The Militarization of Civilian Police


Mark Steyn’s post today at NRO deals in part with the use of armed drones by the military.

For a war without strategic purpose, a drone’ll do. Anwar al-Awlaki, an American citizen born in New Mexico, was whacked by a Predator not on a battlefield but after an apparently convivial lunch at a favorite Yemeni restaurant. Two weeks later, al-Awlaki’s son Abdulrahman was dining on the terrace of another local eatery when the CIA served him the old Hellfire Special and he wound up splattered all over the patio. Abdulrahman was 16, and born in Denver. As I understand it, the Supreme Court has ruled that American minors, convicted of the most heinous crimes, cannot be executed. But you can gaily atomize them halfway round the planet.

That sort of killing raises some difficult questions, and the prospect of such use of drones by civilian law enforcement brought Rand Paul to the floor of Senate for his recent filibuster.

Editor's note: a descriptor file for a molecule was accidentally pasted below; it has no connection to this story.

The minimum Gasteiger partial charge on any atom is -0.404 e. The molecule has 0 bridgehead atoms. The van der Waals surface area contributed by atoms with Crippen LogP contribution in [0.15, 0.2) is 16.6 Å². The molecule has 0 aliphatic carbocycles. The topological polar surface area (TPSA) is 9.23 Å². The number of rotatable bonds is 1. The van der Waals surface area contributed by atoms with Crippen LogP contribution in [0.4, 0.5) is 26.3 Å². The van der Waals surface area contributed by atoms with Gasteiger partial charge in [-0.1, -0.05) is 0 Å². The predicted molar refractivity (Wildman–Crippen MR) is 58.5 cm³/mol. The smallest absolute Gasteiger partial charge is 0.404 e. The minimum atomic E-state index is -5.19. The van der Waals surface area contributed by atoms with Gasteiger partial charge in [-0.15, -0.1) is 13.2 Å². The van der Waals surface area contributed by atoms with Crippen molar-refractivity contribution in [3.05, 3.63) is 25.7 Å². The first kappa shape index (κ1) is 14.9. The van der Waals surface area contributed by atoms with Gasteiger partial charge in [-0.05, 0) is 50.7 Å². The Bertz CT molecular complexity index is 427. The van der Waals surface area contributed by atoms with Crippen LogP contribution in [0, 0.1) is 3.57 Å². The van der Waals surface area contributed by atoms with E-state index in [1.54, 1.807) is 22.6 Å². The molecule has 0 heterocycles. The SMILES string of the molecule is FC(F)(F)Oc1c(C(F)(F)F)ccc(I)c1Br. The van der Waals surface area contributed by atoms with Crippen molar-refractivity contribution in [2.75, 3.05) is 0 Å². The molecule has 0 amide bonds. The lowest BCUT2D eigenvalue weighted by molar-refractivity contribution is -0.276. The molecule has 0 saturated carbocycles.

Far fetched?

The Department of Education has its own SWAT team and has used it to conduct a raid at the wrong address that left a homeowner handcuffed in a hot police car for 6 hours. Over someone else’s student loan fraud. Even the Railroad Retirement Board has armed agents. OK, I can understand that agency Inspectors General need to conduct investigations to uncover fraud and the like, but couldn’t the door-kicking be detailed out to the U. S. Marshals?

Mr. Steyn asks:

If it’s not “far-fetched” for the education secretary to have his own SWAT team, why would it be “far-fetched” for the education secretary to have his own drone fleet? … When you consider the resources brought to bear against a nobody like Randy Weaver for no rational purpose, is it really so “far-fetched” to foresee the Department of Justice deploying drones to the Ruby Ridges and Wacos of the 2020s?

Read the whole thing.